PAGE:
Wednesday, March 05, 2008

Mortgage insanity

Speaking as we have been about mortgages, I just ran across this article (at the Consumerist) about "pay-option" mortgages, an especially insane form of mortgage where you have the option to capitalize payments instead of paying them. These are illegal in most states, but not everywhere, and apparently Countrywide issued quite a lot of them.

A lot of wind has passed about the mortgage crisis, and about people who are stuck in bad option ARM or interest-only loans. This is commonly presented as a "crisis for homeowners", with at least one presidential candidate calling for an "interest rate freeze" (which I am interpreting as a prohibition on lenders exercising the ARM option). One of the widely ignored aspects of this, however, is that most of these high-risk mortgages are on property that is not owner-occupied. For example, there has been a lot of talk about high default rates in Florida, but little notice is taken of the fact that two-thirds of the defaults are on property that is not occupied by the owner: that is to say, property which is being held by a landlord as a speculative investment.

Let me go on record as saying that I am adamantly opposed to any form of mortgage relief that acts to the benefit of real estate speculators. Yes, fine, provide foreclosure protection for those homeowners living in owner-occupied housing with a bad mortgage. A lot of them were suckered into either buying houses they could not afford (but should have been able to except for ridiculously inflated real property values), or into accepting mortgages they could not afford by unscrupulous dealers (and in some cases through outright fraud). But I have little sympathy for people who buy residential property, mortgage it to the hilt with an interest-only or ARM loan, and hire a scumbag property management company to manage it for them, all with the main intent being to cash in on the increase in property value in a few years (the rental income on such properties being usually just barely enough to cover the mortgage interest, taxes, and management fees). These people are real estate speculators. They played the game, and they lost. There is absolutely no reason for the government to bail them out. Their tenants will not be immediately displaced by a foreclosure as leases generally survive changes in ownership of the leased property (while most banks will attempt to break leases if they can, and usually do, we could forbid banks from doing so and I would support such a measure if necessary), so nobody is being "forced from their homes" anyway.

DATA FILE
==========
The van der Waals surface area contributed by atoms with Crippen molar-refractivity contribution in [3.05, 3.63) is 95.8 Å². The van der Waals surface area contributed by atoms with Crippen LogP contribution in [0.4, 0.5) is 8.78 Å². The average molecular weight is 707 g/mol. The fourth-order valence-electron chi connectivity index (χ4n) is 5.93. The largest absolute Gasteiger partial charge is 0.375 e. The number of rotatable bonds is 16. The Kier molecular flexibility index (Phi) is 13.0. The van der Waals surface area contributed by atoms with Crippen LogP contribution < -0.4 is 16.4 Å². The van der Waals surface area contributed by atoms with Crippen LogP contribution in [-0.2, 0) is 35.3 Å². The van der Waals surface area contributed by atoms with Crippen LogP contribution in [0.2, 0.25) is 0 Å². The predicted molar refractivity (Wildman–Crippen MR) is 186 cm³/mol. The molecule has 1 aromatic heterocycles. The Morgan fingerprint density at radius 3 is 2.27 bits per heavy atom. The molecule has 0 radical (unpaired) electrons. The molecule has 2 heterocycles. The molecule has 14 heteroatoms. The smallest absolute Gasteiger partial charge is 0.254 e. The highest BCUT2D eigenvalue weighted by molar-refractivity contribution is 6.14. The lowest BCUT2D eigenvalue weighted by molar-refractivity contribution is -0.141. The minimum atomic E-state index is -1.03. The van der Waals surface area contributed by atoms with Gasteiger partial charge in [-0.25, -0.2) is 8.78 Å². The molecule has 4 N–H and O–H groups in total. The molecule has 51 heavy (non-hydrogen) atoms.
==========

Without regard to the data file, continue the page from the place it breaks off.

It bothers me that we're seeing such widespread calls for sympathy for people who basically took a calculated business risk and got burned by it. If there's to be any bailout for the owners of non-owner-occupied homes, it has to be predicated on a finding that doing so is necessary to preserve the housing industry and/or the economy. And I suspect there are better ways to deal with it. Quite frankly a large part of the run-up of the housing bubble has been caused by real estate speculators; they should be sharing in the pain, not getting a pat on the back from the government.